"The Home Equity Trap"

Peter Coy

How's this for a scary scenario?

On paper, you're reasonably well off. You don't own many stocks or bonds, but your house is worth a lot more than you paid for it. You figure you'll sell it when you retire, move into a cheap condo somewhere, and live off your housing equity.

Then you get laid off. Your stocks and bonds carry you for only a couple of months. Next you max out your credit cards.

Well, you figure, you still have that housing wealth. So you go to your local bank for a cash-out refi. But because you're out of work and have maxed out your credit cards, your FICO score looks bad. The bank turns you down.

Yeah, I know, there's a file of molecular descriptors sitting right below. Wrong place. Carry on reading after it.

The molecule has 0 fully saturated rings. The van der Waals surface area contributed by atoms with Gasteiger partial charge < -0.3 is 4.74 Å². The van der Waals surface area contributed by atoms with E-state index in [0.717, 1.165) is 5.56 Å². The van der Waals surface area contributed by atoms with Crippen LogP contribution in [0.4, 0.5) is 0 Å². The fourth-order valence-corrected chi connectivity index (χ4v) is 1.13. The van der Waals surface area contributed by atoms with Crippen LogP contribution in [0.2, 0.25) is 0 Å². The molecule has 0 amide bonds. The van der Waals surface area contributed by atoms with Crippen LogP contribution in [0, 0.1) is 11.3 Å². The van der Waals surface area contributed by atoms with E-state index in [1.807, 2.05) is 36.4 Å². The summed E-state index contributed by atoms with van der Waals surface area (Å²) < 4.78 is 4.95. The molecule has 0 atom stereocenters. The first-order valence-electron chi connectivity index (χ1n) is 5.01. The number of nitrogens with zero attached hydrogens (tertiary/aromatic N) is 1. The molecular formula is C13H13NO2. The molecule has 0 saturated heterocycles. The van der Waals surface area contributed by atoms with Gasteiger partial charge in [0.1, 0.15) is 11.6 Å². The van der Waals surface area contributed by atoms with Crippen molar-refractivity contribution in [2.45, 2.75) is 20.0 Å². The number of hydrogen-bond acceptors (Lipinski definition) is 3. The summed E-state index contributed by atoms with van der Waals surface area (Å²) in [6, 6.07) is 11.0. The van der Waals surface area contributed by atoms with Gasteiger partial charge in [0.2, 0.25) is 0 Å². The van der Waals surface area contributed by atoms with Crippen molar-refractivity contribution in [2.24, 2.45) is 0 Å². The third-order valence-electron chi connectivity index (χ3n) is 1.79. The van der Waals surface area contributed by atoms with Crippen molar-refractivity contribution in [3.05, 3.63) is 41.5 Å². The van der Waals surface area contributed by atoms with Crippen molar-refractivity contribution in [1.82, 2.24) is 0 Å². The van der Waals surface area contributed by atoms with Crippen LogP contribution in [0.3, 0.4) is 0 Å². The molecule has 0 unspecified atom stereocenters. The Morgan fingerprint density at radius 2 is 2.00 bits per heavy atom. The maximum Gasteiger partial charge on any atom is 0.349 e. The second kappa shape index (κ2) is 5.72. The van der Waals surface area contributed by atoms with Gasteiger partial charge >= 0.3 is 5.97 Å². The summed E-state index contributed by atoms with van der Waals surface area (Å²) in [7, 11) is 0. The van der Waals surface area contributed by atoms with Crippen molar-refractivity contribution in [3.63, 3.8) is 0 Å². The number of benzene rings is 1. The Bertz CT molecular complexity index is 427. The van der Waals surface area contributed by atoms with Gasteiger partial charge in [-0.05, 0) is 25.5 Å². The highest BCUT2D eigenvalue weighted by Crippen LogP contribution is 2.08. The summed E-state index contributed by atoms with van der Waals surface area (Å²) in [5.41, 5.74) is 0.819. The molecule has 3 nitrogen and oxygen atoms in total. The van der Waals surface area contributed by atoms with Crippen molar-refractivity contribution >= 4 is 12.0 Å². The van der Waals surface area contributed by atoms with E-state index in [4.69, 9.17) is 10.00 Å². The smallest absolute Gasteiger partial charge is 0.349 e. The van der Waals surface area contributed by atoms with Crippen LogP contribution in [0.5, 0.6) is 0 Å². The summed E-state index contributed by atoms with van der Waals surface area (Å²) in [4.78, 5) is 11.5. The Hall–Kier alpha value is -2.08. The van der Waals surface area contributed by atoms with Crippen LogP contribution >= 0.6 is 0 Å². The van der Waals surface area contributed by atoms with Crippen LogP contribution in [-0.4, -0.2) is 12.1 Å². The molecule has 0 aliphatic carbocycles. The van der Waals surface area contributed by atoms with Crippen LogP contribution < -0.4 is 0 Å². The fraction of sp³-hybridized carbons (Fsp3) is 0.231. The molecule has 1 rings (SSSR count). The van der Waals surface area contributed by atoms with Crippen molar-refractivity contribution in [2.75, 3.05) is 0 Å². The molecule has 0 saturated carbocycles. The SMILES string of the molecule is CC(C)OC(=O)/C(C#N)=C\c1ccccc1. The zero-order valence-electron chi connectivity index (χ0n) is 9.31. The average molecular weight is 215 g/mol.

Humiliated, you go to a subprime lender, who gives you the money you need but at an extremely high interest rate. Or you sell the house and move out of town, tail between your legs.

Your problem: Not a lack of wealth, but a lack of liquidity. You couldn't easily get money when you needed it.

This can happen. It does happen. Most middle-income Americans have far too much of their housing wealth tied up in their homes. According to the Federal Reserve's 2001 Survey of Consumer Finances, middle-income families (40th percentile to 59th percentile, to be exact) 67% owned their primary residence, but only 16% directly owned stocks.

I came across some interesting testimony on this topic by Anthony Yezer, an economics professor at George Washington University. Last year he told a House subcommittee about what he calls "the home equity trap"--where people whose income abruptly drops can spiral downward because too much of their wealth is locked in their homes. Go to page 5 of this link.

Before it's here, it's on the Bloomberg Terminal.